The embryonic origins of avian cephalic and cervical muscles and associated connective tissues
Article first published online: 3 FEB 2005
Copyright © 1983 Wiley-Liss, Inc.
American Journal of Anatomy
Volume 168, Issue 3, pages 257–276, November 1983
How to Cite
Noden, D. M. (1983), The embryonic origins of avian cephalic and cervical muscles and associated connective tissues. Am. J. Anat., 168: 257–276. doi: 10.1002/aja.1001680302
- Issue published online: 3 FEB 2005
- Article first published online: 3 FEB 2005
- Manuscript Accepted: 17 JUN 1983
- Manuscript Received: 21 MAR 1983
The objective of these experiments was to determine the embryonic origins of craniotacial and cervical voluntary muscles and associated connective tissues in the chick. To accomplish this, suspected primordia, including somitomeres 3–7. somites 1–7, and cephalic neural crest primordia have been transplanted from quail into chick embryos. Quail cells can be detected by the presence of a species-specific nuclear marker. The results are summarized as follows:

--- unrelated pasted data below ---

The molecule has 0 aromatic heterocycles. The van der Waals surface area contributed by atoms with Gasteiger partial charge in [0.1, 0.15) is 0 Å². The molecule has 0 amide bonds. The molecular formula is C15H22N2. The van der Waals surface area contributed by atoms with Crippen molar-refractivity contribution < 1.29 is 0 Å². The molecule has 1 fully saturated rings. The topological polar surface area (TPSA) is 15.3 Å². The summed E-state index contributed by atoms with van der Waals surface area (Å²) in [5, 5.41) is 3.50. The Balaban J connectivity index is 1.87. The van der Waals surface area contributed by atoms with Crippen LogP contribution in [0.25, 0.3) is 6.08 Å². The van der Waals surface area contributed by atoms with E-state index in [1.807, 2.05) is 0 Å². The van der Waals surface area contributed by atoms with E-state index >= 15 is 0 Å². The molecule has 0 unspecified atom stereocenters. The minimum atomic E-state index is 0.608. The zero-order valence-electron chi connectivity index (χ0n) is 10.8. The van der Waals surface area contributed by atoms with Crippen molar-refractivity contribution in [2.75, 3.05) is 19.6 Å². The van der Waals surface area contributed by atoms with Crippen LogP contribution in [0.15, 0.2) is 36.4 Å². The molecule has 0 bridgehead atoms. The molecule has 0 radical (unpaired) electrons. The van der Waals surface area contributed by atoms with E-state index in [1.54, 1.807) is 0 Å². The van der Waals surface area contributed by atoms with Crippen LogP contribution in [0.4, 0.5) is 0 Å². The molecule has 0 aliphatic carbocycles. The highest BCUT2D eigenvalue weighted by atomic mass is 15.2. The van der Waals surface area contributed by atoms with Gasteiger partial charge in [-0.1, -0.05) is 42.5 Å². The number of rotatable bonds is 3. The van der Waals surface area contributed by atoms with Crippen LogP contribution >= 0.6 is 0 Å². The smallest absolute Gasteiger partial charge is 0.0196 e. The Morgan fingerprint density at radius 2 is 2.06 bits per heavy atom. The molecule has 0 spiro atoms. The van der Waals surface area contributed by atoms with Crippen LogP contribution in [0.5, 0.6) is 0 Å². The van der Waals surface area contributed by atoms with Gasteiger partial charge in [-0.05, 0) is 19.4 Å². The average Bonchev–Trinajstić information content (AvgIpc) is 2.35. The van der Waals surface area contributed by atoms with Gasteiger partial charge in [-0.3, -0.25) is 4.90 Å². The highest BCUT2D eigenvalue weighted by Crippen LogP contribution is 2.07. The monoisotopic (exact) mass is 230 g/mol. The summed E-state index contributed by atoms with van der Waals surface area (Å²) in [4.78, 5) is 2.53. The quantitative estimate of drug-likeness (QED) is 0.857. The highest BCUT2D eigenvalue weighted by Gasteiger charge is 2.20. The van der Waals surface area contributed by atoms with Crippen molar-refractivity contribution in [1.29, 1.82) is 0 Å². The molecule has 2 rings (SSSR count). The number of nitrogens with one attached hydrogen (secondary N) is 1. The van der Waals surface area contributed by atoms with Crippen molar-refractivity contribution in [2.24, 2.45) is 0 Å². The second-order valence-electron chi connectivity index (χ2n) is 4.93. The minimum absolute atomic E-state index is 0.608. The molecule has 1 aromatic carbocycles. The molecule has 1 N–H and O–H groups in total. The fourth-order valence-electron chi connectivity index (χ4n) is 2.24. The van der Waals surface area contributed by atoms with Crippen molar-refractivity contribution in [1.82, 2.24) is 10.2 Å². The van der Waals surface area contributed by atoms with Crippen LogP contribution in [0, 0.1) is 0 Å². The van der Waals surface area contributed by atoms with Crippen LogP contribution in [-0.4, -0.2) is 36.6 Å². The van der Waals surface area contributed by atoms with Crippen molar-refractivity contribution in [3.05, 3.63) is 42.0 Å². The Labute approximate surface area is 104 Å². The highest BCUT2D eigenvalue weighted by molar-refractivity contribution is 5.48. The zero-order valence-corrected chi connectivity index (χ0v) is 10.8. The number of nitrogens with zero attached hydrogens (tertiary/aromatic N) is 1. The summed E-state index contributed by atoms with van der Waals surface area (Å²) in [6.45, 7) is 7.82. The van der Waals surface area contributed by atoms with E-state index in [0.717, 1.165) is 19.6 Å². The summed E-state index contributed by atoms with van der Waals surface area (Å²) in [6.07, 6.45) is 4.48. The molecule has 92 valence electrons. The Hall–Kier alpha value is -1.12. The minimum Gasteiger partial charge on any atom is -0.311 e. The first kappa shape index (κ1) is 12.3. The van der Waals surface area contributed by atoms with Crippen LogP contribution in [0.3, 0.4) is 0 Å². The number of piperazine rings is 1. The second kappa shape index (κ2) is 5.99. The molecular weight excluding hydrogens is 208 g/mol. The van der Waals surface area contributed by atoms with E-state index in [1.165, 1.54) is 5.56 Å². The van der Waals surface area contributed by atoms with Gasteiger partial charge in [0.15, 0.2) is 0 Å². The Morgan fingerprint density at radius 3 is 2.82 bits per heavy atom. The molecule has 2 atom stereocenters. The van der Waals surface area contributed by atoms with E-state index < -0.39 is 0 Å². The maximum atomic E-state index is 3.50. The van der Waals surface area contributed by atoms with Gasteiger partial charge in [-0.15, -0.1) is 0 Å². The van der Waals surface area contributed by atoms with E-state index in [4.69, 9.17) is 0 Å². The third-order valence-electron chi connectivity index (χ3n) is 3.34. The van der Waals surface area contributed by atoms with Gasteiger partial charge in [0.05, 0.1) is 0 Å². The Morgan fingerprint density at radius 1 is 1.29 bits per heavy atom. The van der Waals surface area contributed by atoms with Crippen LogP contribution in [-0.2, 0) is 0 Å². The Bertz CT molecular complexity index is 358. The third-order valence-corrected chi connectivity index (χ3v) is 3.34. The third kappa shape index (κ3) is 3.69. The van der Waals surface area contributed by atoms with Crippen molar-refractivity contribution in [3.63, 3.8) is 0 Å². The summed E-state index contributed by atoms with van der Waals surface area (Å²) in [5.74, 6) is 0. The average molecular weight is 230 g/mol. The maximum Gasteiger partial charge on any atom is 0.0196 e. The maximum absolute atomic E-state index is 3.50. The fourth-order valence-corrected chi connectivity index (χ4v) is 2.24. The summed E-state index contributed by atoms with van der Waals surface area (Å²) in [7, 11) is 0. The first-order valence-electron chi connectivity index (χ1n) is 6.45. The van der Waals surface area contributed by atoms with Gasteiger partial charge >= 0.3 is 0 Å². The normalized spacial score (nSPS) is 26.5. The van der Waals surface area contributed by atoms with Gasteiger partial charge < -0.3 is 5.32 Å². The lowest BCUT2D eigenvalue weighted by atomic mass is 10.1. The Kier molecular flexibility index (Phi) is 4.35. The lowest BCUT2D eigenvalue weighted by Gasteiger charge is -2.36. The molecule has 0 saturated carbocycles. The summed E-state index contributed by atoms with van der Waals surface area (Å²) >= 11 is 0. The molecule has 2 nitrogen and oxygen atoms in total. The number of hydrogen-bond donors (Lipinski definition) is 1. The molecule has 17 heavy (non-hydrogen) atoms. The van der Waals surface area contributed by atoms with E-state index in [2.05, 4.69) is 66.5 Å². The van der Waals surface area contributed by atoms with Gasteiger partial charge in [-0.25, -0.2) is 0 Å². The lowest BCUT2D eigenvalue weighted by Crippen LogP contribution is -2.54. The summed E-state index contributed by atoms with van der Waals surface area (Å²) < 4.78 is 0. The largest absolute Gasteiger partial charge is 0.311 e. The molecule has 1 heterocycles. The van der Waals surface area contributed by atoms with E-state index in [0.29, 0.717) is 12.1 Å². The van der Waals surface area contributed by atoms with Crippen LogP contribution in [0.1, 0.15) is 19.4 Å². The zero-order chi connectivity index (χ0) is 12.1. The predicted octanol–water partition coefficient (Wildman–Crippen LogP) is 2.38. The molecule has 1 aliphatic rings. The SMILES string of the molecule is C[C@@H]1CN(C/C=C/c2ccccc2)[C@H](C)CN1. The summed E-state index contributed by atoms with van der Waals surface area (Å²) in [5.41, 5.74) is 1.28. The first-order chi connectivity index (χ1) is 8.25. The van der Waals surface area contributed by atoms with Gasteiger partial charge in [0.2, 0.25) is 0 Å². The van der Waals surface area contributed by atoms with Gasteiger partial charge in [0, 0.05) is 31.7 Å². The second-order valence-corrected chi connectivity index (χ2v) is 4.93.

These results indicate that muscles associated with branchial arch skeletal structures are derived from paraxial mesoderm, as are all other voluntary muscles in the vertebrate embryo. Thus, theories of vertebrate ontogeny and phylogeny based in part on proposed unique features of branchiomeric muscles must be critically reappraised. In addition, many of these cephalic muscles are composites of two separate primordia: the myogenic stem cells of mesodermal origin and the supporting and connective tissues derived from the neural crest or lateral plate mesoderm. Defining these embryonic origins is a necessary prerequisite to understanding how the mesenchymal primordia of cephalic muscles and connective tissues interact to form patterned, species-unique musculoskeletal systems.